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Days 106-107

Location: Bethesda, MD

Miles Driven: ~200

Total Miles: 25,206

 

In what will probably be viewed as unsurprising, I decided to stay one more day down in Newport News.  I think that was the best option given A) Added time for Chris and I to hang out, and B) Chris and I were up til 3AM on Saturday.  It was a rainy day, and we didn’t have anything planned other than to watch the Giants home-opener.

After a tease by Comcast (Chris’ TV said the game would be on, but instead it showed Atlanta/Pittsburgh), we all headed down to a local bar to catch the second half of what turned out to be a dominating win by the Giants.

Let's go G-Men!

Went back to his place to relax, and Chris’ fiancee Sundae prepared a great dinner of Mexican tortas.  Muy bien!

in football poses (I think) celebrating the win

We certainly didn’t do a whole lot that day, but I was beat around 10PM.  Left there around 8AM this morning (Monday), and got on the road towards Washington, D.C.  Glad I had the chance to hang with a good buddy from home one last time before I ship out in January.

When I hit the road, I knew I would make at least one stop along I-95N, and that’s the Stonewall Jackson Shrine not far from Spotsylvania, Virginia.  Many times before I had been driving on I-95 and told myself “ahh, I’ll check it out the next time.”  I think this was as a good a time as any (and probably my last chance) to check it out, so I took the exit off of 95 and drove the five miles down to the shrine.  I didn’t know anything about the place, so I was pretty curious after having seen this sign on so many past trips.

It turns out this shrine area was dedicated to the memory of Confederate General Thomas “Stonewall” Jackson because it is the site of his death.  The site is the old Fairfield Plantation, and it is here where Jackson was brought after being shot (mistakenly by his own men) near Chancellorsville.  At the time, the site was no longer a functioning plantation, but a huge camp with Union prisoners and scores of Confederate wounded.

Jackson was here for about a week before pneumonia took its toll

It wasn’t an elaborate shrine by any means, but the place was still quite a solemn memorial to one of the finest officers in the entire Civil War.  Recognized for his brilliance on the battlefield by both Confederate and Union soldiers alike, many viewed Jackson as irreplaceable, and his death was a shocking blow to the Confederate cause.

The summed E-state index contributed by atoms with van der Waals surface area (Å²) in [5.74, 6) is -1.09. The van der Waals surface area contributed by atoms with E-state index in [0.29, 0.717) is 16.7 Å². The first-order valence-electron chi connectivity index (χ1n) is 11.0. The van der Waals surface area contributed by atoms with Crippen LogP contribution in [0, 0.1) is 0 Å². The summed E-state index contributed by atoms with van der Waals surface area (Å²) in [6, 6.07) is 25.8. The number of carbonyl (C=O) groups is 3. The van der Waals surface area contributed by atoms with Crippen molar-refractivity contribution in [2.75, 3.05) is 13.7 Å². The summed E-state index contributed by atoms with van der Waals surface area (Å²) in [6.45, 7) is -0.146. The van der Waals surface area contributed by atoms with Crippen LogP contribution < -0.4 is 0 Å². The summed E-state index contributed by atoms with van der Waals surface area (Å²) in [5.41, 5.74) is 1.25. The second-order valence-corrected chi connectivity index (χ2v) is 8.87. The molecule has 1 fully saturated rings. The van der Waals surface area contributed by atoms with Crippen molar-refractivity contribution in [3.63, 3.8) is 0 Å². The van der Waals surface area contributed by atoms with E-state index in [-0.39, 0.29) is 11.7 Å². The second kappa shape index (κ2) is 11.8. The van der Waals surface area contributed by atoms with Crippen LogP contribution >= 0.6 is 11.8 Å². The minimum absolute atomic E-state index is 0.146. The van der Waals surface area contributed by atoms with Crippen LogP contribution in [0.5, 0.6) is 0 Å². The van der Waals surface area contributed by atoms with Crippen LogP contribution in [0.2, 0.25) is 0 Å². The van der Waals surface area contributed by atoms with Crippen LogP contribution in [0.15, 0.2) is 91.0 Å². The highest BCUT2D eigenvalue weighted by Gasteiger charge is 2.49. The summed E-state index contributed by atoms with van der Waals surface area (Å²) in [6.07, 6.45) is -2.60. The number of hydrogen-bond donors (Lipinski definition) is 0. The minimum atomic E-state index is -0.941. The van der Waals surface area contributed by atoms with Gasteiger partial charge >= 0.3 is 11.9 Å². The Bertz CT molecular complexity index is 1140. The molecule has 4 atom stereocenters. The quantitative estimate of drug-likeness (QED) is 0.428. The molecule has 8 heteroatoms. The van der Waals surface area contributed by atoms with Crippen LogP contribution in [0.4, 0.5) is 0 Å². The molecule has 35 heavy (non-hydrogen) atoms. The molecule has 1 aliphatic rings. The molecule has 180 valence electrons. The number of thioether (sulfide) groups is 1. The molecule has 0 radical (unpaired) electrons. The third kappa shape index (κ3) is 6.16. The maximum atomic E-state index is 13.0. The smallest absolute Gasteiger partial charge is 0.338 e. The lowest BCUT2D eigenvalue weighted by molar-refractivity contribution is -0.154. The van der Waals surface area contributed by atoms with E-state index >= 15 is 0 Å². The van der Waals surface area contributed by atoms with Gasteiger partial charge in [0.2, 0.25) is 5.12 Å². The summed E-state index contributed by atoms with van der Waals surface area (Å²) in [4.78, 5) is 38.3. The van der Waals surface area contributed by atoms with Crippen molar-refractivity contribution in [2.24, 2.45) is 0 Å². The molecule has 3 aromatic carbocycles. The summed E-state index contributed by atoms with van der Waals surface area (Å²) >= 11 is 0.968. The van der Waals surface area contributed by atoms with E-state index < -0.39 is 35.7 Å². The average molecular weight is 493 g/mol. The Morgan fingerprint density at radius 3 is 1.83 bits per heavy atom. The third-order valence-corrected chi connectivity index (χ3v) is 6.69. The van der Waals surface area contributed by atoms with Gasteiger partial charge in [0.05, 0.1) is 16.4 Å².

The Stonewall Jackson shrine was not that far south of Fredericksburg, the site of two major battles during the course of the Civil War.  Having never seen it in person, I figured a visit to the battlefield would be in order, especially appropriate after the visit to Stonewall Jackson’s shrine. So I headed north to Fredericksburg, and soon was at the battlefield visitor center. 

For those who might not know, the battle of Fredericksburg took place in December of 1862, and was an overwhelming victory for the Confederates.  One of those situations (all too common in the Civil War) where soldiers (Union) made repeated attempts to attack a fortified position on top of a hill (Marye’s Heights), and were ultimately decimated…surprise, surprise.

In this region of Virginia, four major Civil War engagements took place – the battles of Chancellorsville, Fredericksburg, Spotsylvania, and The Wilderness.  I learned at the Fredericksburg visitor center that the total casualties of these four battles (on both Confederate and Union sides) outnumbered the combined casualties of the Revolutionary War, the War of 1812, Mexican-American War, and all of the wars with native americans.  Unreal.

I first checked out some of the exhibits in the visitor center before heading out on the grounds, and found a nice display with information on the commanders at Fredericksburg:

Ever wonder where the term 'sideburns' comes from? Look no further than the man here at the bottom

After checking out some of the exhibits, I headed outside and went on the walking trail which highlighted some areas of the battle.

The Sunken Road, and the stone wall Confederate soldiers used as cover. Marye's Heights to the right

Remarkable

Brompton House on top of Marye's Heights

Minus some trees, this is the view the Confederates had from the heights during the battle

At the top of Marye’s Heights was a national cemetary.  Originally built as the final resting place for Confederate and Union soldiers who fell here, the cemetary also holds the remains of about 300 other military servicepeople up through the 1940s.   I read on the displays there are over 15,000 people buried in the cemetary, but fewer than 3,000 have been identified.  Sad.

A fitting description of the Confederate advantage at Fredericksburg

After a slow walk through the cemetary, it was time to go.  Glad I came here.  I had read about the terrible losses the Union suffered trying to take a fortified hill, but I didn’t get the full picture until I saw the landscape those soldiers encountered.  How awful.

I continued to plug away and head north towards Bethesda.  I had only about an hour’s worth of driving to go, and once I neared DC I realized that hour could turn closer to two…there was quite a bit of traffic on I-495.  No worries, though.  I made it to my buddy Matt’s place in the early afternoon.  I caught a nap, got some exercise, and then went out with him for a dinner of delicious Vietnamese pho:

Been too long since my last bowl of pho

Great to be back hanging with another old buddy.  I’ll be sticking around here in Maryland for the next several days.  The plan is to check out some local sights, as well as visit with other friends and former co-workers in the area one last time.  Great to be back.

Kind of weird – my home in NY is just five hours drive away now. 

joe

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